Hamilton Gault’s service in the Boer Wars, hardened his ambitions for a further career in the military. His performance during the campaigns secured him a recommendation for a commission in the British regular army, a path he was eager to pursue.
Mrs. Marguerite (Stephens) Gault
Gault arrived in England however, only to be turned away by the British forces. In the demobilization process following the campaigns in Africa, the British military had too many officers to be able to offer Gault a place among its ranks. Disheartened but not willing to forgo his career, Gault returned to Montreal and re-joined the 5th Royal Scots.
In 1904, Gault married Marguerite Claire Stephens, the daughter of another wealthy Montreal family. Marguerite
shared Gault’s love for the outdoors.
In August 1912 by the age of 30, Hamilton Gault gained full control of his inheritance estate. It was estimated that his net worth at this time was $1,750,000. Today, Gault’s fortune would be worth approximately $40,000,000.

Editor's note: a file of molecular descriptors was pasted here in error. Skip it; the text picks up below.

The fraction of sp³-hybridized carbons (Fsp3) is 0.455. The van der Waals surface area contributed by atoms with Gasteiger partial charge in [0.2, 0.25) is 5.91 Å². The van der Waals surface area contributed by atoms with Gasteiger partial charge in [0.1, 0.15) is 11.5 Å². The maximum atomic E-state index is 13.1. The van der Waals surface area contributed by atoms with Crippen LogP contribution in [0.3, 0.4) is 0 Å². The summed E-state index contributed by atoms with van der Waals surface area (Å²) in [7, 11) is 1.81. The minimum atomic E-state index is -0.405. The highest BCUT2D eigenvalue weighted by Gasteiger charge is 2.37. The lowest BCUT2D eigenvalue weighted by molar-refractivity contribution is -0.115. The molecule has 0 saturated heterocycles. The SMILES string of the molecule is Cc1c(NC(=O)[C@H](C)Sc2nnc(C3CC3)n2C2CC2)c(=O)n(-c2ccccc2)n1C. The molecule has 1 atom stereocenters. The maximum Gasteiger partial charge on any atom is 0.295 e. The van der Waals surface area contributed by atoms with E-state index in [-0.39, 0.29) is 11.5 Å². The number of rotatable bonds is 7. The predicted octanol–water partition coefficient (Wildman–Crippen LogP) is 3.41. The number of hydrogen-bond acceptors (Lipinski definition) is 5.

Now a respected Captain in the Canadian military, Gault recognized that the turmoil in Europe would soon become a crisis. If war was to come, Gault was determined to take part.
Gault was aware however, that his position in the militia regiment would slow any part he was to play in the war. As a reserve officer, Gault was not guaranteed to have a fighting role at the outset of the conflict. Further, it was expected that the conflict would be short. As the militia was ill equipped, Gault worried the Canadians would not be ready in time to serve before the conflict came to and end.